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Am J Respir Crit Care Med. 1996 Feb;153(2):747-51.

The effect of inhaled nitric oxide in pediatric asthma.

Author information

1
Department of Pediatrics, University of Utah Medical Center, Salt Lake City 84132, USA.

Abstract

Nitric oxide (NO) appears to play an important role in regulating several biologic functions in the lung, including modulation of pulmonary arterial and bronchial smooth muscle tone. Recent studies have shown that relatively high concentrations of inhaled NO reduce the bronchoconstrictor effect of methacholine in animal models. This raises the possibility that NO inhalation might have therapeutic potential as an alternative bronchodilator. Although investigation of this potential in adults with airway reactivity or bronchial asthma has been reported, data are lacking on the role of NO in the pediatric asthma population. We therefore performed spirometry on 12 children with asthma (mean age 11.1 yrs) at baseline (B), immediately after inhaling 40 ppm NO (NO-1), 10 min after inhaling NO (NO-10), and after inhalation of a standard beta 2-agonist, albuterol (A). Baseline pulmonary functions (% predicted +/- SEM) were FVC of 103.2 +/- 5.6, FEV1 of 82.2 +/- 3.3, FEF-max of 97.0 +/- 3.6, and FEF25-75% of 53.5 +/- 3.3. There were no statistically significant differences between baseline and NO-1 or NO-10 between any of the four pulmonary function parameters measured. Inhaled albuterol, however, resulted in significant improvement (% predicted +/- SEM) in FVC to 109.8 +/- 3.5, FEV1 to 99.7 +/- 2.9, FEFmax to 106.5 +/- 5.1, and FEF25-75% to 84.4 +/- 6.4 compared with the baseline and NO inhalation groups. We conclude that NO inhaled at 40 ppm has no apparent bronchodilatory effect in pediatric subjects with asthma and mild airways disease. The clinical application of this gas as a therapeutic modality under these conditions is questionable.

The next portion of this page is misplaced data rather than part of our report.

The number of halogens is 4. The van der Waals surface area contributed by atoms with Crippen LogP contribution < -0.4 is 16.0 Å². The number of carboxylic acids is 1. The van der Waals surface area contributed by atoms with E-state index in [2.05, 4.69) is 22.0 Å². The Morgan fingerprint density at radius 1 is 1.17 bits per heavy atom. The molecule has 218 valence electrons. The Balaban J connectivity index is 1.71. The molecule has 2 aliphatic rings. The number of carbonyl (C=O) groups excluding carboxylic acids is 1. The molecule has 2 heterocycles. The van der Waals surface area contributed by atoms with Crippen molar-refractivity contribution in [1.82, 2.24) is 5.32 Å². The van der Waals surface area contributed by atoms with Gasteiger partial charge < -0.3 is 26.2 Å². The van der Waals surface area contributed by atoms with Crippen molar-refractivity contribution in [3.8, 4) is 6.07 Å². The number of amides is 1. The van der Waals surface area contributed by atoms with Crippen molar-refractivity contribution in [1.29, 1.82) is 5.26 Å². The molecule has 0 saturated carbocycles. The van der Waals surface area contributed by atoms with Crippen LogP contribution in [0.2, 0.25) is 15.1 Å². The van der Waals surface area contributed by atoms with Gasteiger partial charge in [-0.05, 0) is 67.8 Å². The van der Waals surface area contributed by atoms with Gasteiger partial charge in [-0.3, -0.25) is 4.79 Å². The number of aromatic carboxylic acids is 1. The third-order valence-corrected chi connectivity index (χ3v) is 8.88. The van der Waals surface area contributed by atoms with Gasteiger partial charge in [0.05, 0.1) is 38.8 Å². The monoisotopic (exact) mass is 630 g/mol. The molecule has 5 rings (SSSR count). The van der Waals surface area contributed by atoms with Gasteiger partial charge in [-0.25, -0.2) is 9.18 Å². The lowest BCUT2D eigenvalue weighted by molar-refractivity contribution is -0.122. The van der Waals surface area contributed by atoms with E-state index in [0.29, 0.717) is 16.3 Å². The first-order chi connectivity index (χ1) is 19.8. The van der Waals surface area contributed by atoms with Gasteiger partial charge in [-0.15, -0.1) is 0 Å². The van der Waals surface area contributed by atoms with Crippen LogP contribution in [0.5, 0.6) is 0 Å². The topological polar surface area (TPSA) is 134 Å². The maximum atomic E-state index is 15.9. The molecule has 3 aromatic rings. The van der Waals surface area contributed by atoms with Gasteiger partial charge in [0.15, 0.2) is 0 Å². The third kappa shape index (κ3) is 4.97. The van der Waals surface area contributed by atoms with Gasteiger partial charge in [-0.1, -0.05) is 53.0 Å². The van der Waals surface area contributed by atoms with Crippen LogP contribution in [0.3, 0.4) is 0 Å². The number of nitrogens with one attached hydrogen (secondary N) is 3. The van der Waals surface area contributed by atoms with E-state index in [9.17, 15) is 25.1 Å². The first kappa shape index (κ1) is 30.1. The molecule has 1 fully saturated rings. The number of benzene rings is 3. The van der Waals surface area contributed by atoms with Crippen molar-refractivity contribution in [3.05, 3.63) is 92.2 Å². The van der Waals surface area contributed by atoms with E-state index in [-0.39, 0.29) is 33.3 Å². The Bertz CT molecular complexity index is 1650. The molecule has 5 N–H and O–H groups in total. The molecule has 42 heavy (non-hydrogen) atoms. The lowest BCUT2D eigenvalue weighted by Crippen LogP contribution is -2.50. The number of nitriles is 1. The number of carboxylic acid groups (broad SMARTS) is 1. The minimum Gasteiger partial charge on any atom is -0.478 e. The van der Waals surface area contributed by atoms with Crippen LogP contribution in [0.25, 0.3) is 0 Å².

PMID:
8564128
DOI:
10.1164/ajrccm.153.2.8564128
[Indexed for MEDLINE]

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